Dairy-Free For Me (G.H.)
From an oat milk latte to a vegan menu, today, countless food and beverage options exist for all diets — dairy-free, vegan, gluten-free, soy-free, lactose-free and more. As these options become increasingly available to consumers, like the newly released Starbucks oat milk espresso or Target’s new oat milk ice cream bars, the choice becomes clear: between two equally nutritious and great tasting options, choose the dairy-free product for the ethicality and sustainability of one’s purchase.
Money is power. Spending habits equate to global changes; think of the non-GMO movement. Behind the large industry, now accounting for $200 billion dollars in sales according to Non-GMO U.S. and Global Market Perspective, 2nd Edition, lies a flood of financial and political motives fueled by key businesses which systematically mischaracterize genetically modified foods. An investigation conducted by William Saletan for Slate Magazine in 2015 echoes this, where he analyzes the depth of lies and misinformation stemming from the non-GMO movement. This more popular example resonates deeply with the dairy industry, another business with a history of deceitful campaigns and rooted in the political machine.
During the ‘Got Milk?’ campaign, thousands of children grew up highlighting the need for child consumption of milk as a vital source of vitamin C. In 1993, the advertising agency Goodby, Silverstein & Partners for the California Milk Processor Board, launched the campaign and considered a success in 1995 National Milk Processor Education Program licensed it. Featuring figures like Britney Spears, Dennis Rodman and Kermit the Frog, many households became ingrained with the idea that milk consumption was necessary for nutritional diets. While milk sales have steadily declined, they remain stable in 94% of American households according to MilkPEP. This reaction remains unsurprising, however, as marketing strategies advanced by the dairy industry propel disinformation about the nutritional value of other non-dairy options since childhood.
According to Vasanti Malik, assistant professor of nutrition at the Harvard T.H. Chan School of Public Health, despite advertisements recommending dairy consumption to build bones and prevent fractures, a lack of strong evidence exists stating that drinking a lot of milk or eating dairy products has a real benefit in bone health. Moreover, research has actually associated dairy consumption with a higher risk of advanced prostate cancer and a higher vulnerability of ovarian cancer, dispelling the popular myths of malnutrition and dairy-free products. Furthering this lack of transparency and ethicality, the political lobbying that has empowered this industry acts in favor of dairy profit.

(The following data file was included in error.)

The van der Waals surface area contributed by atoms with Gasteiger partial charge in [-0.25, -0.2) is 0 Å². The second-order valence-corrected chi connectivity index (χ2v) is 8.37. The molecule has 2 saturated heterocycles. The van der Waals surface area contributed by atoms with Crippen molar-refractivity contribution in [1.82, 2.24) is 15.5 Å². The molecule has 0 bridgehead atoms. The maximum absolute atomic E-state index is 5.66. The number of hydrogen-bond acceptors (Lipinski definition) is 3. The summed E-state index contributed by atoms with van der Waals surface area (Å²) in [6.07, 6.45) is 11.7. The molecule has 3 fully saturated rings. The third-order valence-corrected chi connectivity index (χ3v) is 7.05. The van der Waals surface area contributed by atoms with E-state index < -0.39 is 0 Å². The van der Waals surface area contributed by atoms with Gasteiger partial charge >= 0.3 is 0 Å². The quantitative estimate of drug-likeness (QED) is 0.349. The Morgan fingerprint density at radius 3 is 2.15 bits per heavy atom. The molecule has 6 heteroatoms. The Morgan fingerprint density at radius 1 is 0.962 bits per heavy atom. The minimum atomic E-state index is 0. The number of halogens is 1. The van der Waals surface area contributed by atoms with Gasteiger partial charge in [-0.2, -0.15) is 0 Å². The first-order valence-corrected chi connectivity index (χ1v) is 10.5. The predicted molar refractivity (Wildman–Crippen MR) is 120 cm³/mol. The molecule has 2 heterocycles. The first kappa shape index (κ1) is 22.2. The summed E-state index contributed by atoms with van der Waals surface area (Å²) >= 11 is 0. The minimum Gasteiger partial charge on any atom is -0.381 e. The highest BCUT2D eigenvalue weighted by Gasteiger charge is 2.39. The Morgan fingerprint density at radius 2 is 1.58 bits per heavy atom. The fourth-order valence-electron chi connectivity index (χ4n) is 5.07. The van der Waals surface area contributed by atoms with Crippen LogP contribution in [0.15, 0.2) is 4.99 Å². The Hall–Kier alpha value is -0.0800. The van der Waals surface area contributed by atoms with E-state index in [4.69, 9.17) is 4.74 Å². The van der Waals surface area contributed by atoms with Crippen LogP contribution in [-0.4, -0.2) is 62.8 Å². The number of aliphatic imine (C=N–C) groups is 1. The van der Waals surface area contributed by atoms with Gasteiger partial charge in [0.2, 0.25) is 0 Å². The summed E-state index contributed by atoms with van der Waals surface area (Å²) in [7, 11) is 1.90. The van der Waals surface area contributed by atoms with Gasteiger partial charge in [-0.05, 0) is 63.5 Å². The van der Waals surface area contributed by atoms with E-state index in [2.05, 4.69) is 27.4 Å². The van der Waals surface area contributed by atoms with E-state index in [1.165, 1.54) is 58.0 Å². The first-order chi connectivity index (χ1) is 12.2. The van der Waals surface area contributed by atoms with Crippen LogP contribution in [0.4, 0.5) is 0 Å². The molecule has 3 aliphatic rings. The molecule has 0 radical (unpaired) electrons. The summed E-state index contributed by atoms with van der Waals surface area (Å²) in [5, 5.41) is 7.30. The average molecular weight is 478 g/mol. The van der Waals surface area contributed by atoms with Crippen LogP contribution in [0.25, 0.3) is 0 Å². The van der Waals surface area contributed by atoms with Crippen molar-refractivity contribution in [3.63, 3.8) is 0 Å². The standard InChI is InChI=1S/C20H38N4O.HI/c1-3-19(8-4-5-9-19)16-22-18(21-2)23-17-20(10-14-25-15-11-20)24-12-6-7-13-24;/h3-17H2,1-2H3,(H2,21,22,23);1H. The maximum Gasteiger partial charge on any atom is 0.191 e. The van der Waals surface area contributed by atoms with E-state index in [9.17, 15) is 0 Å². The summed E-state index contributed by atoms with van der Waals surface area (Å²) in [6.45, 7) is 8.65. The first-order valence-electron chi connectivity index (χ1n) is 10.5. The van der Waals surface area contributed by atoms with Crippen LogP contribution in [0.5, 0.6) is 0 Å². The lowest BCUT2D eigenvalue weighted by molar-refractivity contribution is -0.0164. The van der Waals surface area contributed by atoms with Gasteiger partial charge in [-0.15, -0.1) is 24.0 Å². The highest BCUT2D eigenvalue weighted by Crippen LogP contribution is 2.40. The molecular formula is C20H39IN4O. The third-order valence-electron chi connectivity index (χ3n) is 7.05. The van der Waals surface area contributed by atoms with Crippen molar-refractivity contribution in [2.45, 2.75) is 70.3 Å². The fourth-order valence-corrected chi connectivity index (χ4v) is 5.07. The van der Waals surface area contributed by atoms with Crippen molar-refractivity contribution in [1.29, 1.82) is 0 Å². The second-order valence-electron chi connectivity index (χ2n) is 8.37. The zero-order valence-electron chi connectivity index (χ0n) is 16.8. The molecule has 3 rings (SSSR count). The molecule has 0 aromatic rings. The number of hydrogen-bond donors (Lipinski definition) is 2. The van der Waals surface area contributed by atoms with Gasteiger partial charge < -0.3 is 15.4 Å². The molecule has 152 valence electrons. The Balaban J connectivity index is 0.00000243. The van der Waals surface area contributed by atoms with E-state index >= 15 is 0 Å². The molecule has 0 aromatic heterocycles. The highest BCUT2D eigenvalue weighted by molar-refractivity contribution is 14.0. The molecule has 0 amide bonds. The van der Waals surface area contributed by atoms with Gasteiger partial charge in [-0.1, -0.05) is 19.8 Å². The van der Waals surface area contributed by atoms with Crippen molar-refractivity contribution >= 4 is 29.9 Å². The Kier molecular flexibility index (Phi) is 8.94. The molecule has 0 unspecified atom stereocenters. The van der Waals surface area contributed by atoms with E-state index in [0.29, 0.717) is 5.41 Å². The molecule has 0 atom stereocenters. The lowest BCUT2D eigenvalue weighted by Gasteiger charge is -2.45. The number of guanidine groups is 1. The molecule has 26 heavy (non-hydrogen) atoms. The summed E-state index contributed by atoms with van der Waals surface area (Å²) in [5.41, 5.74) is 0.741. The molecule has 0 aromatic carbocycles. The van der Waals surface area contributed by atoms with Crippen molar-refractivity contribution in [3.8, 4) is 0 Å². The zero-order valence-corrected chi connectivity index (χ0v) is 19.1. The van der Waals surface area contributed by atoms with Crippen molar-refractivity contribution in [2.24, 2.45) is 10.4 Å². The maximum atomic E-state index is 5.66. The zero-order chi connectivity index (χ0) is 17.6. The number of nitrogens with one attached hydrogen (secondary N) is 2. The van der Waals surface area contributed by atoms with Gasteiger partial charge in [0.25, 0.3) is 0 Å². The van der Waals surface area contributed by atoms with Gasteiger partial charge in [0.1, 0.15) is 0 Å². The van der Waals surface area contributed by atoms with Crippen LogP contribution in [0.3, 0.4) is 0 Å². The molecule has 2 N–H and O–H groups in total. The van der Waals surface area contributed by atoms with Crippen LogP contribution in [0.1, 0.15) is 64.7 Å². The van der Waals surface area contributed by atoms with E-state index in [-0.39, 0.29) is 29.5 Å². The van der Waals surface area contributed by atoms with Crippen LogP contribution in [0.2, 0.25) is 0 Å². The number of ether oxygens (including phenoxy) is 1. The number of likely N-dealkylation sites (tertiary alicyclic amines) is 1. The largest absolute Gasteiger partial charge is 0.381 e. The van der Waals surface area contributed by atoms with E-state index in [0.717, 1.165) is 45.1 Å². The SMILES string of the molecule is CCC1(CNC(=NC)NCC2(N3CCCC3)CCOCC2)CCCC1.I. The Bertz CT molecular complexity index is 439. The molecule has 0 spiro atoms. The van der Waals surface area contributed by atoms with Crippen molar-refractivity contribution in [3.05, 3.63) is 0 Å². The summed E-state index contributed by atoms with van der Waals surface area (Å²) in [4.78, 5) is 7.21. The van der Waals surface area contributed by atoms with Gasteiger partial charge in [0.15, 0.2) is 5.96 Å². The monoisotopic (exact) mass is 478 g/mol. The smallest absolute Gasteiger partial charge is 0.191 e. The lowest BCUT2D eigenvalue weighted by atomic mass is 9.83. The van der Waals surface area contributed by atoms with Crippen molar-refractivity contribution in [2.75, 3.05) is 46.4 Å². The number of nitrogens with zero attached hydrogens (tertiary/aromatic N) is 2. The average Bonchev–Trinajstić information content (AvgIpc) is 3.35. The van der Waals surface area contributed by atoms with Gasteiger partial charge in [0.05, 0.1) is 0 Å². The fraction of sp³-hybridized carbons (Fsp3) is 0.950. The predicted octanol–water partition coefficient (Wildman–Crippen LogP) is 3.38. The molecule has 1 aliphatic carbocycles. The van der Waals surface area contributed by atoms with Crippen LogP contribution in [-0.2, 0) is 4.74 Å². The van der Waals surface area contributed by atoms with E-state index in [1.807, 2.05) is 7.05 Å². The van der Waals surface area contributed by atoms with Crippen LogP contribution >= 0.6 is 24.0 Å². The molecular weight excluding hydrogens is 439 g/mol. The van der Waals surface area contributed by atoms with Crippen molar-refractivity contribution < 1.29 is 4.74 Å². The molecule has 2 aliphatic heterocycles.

In October of last year, the European Union proposed Resolution 171 which would restrict dairy-free companies in their labeling practices to protect the meat and milk lobbies fearful of their rising dairy-free counterparts. In other words, simply due to their success, dairy-free industries would need to comply with new labeling restrictions terms like “milk” or “cheese” such as “oat milk.” The restriction on this industry that serves as fuel for a sector of the economy should not be limited because it disadvantages the campaign donors of politicians, especially when the counterpart acts as a much more unethical and environmentally damaging industry.
The dairy industry has continuously wreaked havoc on the environment and local farmers while simultaneously harming millions of animals. According to the United States Department of Agriculture, in 1950 approximately 3.5 million dairy farms stood in the US. While, as of 2018 that number fell to 40,000, the US is producing more milk than ever before, collectively making 87.5 tonnes of milk every year. As a country, the US fuels the industry providing $92,448,154 dollars in subsidies to dairy farms in 2020 according to EWG.